With respect to QOL, the lack of reported data in the RCTs makes any conclusion of potential benefits of 1 treatment approach over another impossible. Although the Chang8 study did report better QOL scores for the SRS alone cohort, the wide CI in the data made the result inconclusive. With respect to toxicity, serious adverse events based on the individual RCTs may favor use of SRS alone. In particular, an increased risk of radiation necrosis with WBRT plus SRS boost has been reported compared with SRS alone by Kocher et al.9 Furthermore, leukoencephalopathy as a late effect was observed more in patients treated with WBRT as reported by Aoyama et al.7 Last, we learned from the Chang8 study that patients treated with SRS alone were treated sooner with systemic therapy and with more cycles of systemic therapy, and this may be a potential benefit for patients treated with SRS alone to consider. This imbalance in the treatment arms may have been a factor in the reported longer OS observed in the SRS alone arm compared with the WBRT and SRS boost arm in that study; however, based on meta-analysis and the Kocher study9 we observe no OS difference according to treatment arm.

For selected patients with up to 4 brain metastases eligible for SRS, our meta-analysis concludes no OS benefit for WBRT plus SRS boost compared with SRS alone despite significant gains in both local and distant brain tumor control with WBRT. SRS alone may allow patients to optimally retain their neurocognitive function, experience fewer serious late side effects, and are not at adverse risk with respect to maintaining performance status. Therefore, we conclude that SRS alone with frequent magnetic resonance imaging (MRI)-based follow-ups in order to salvage recurrent brain metastases before symptomatic manifestations, should be routinely offered to selected patients as a treatment option to consider.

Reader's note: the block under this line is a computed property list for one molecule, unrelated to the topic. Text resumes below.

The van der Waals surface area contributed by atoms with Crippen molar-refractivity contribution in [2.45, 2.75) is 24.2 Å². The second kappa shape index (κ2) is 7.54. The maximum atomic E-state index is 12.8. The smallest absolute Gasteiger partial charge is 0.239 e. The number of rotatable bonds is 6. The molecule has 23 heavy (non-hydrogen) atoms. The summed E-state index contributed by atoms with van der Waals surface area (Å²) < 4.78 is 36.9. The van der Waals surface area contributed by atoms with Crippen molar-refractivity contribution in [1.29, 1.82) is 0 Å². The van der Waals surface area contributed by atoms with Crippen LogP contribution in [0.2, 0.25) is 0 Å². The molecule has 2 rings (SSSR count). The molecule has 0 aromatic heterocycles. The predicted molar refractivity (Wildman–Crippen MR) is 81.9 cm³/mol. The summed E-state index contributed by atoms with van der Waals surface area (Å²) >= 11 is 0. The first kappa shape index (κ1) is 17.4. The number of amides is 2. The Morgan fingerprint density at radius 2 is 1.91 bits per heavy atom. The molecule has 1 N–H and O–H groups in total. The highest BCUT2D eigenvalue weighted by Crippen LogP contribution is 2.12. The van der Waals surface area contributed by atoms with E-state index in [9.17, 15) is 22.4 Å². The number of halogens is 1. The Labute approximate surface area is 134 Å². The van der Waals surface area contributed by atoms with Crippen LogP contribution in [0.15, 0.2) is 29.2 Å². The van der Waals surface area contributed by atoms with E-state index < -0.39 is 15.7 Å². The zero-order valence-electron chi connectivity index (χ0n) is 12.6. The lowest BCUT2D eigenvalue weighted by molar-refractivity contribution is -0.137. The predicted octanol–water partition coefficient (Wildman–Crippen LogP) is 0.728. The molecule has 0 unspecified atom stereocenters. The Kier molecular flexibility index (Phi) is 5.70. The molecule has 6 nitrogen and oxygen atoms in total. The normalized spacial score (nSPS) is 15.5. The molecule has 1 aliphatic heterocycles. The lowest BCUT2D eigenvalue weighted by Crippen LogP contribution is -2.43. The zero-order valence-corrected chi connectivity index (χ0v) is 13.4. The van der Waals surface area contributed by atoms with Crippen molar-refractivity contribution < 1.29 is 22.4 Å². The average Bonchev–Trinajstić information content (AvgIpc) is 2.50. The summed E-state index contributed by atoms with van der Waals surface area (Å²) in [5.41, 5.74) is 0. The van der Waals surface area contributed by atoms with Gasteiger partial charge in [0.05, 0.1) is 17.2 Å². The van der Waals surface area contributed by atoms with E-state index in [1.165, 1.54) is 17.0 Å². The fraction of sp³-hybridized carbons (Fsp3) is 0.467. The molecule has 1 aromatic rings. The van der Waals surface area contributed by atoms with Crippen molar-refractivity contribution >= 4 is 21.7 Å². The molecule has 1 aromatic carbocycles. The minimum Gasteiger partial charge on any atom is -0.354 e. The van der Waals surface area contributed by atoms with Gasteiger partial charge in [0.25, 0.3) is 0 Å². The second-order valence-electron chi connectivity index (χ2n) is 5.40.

FUNDING SUPPORT

  1. Top of page
  2. Abstract
  3. INTRODUCTION
  4. MATERIALS AND METHODS
  5. RESULTS
  6. DISCUSSION
  7. FUNDING SUPPORT
  8. REFERENCES

No specific funding was disclosed.

CONFLICT OF INTEREST DISCLOSURES

The authors made no disclosures.

REFERENCES

  1. Top of page
  2. Abstract
  3. INTRODUCTION
  4. MATERIALS AND METHODS
  5. RESULTS
  6. DISCUSSION
  7. FUNDING SUPPORT
  8. REFERENCES
  • 1
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    Chang EL, Wefel JS, Hess KR, et al. Neurocognition in patients with brain metastases treated with radiosurgery or radiosurgery plus whole-brain irradiation: a randomised controlled trial. Lancet Oncol. 2009; 10: 1037-1044.
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    Kocher M, Soffietti R, Abacioglu U, et al. Adjuvant whole-brain radiotherapy versus observation after radiosurgery or surgical resection of one to three cerebral metastases: results of the EORTC 22952-26001 study. J Clin Oncol. 2010; 29: 134-141.
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    Roos DE, Wirth A, Burmeister BH, et al. Whole brain irradiation following surgery or radiosurgery for solitary brain metastases: mature results of a prematurely closed randomized Trans-Tasman Radiation Oncology Group trial (TROG 98.05). Radiother Oncol. 2006; 80: 318-322.
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    Meyers CA, Wefel JS. The use of the mini-mental state examination to assess cognitive functioning in cancer trials: no ifs, ands, buts, or sensitivity. J Clin Oncol. 2003; 21: 3557-3558.